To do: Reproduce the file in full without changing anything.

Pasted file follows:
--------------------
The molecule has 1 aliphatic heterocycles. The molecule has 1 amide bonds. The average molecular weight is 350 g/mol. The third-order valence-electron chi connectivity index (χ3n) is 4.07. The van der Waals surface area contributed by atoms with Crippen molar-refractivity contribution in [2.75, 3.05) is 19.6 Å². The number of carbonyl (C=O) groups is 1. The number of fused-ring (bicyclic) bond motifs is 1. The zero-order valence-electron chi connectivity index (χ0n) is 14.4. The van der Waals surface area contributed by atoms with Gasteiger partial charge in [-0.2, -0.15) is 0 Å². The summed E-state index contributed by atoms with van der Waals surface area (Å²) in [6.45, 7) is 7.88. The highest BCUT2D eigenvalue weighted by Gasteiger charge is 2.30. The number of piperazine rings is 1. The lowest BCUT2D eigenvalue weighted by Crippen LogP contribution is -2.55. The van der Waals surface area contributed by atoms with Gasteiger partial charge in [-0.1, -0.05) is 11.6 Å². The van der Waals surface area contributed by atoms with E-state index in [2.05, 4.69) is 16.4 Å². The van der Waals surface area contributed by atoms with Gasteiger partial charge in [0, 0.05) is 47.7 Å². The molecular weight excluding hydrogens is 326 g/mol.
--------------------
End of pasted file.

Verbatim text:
The molecule has 1 aliphatic heterocycles. The molecule has 1 amide bonds. The average molecular weight is 350 g/mol. The third-order valence-electron chi connectivity index (χ3n) is 4.07. The van der Waals surface area contributed by atoms with Crippen molar-refractivity contribution in [2.75, 3.05) is 19.6 Å². The number of carbonyl (C=O) groups is 1. The number of fused-ring (bicyclic) bond motifs is 1. The zero-order valence-electron chi connectivity index (χ0n) is 14.4. The van der Waals surface area contributed by atoms with Gasteiger partial charge in [-0.2, -0.15) is 0 Å². The summed E-state index contributed by atoms with van der Waals surface area (Å²) in [6.45, 7) is 7.88. The highest BCUT2D eigenvalue weighted by Gasteiger charge is 2.30. The number of piperazine rings is 1. The lowest BCUT2D eigenvalue weighted by Crippen LogP contribution is -2.55. The van der Waals surface area contributed by atoms with Gasteiger partial charge in [-0.1, -0.05) is 11.6 Å². The van der Waals surface area contributed by atoms with E-state index in [2.05, 4.69) is 16.4 Å². The van der Waals surface area contributed by atoms with Gasteiger partial charge in [0, 0.05) is 47.7 Å². The molecular weight excluding hydrogens is 326 g/mol.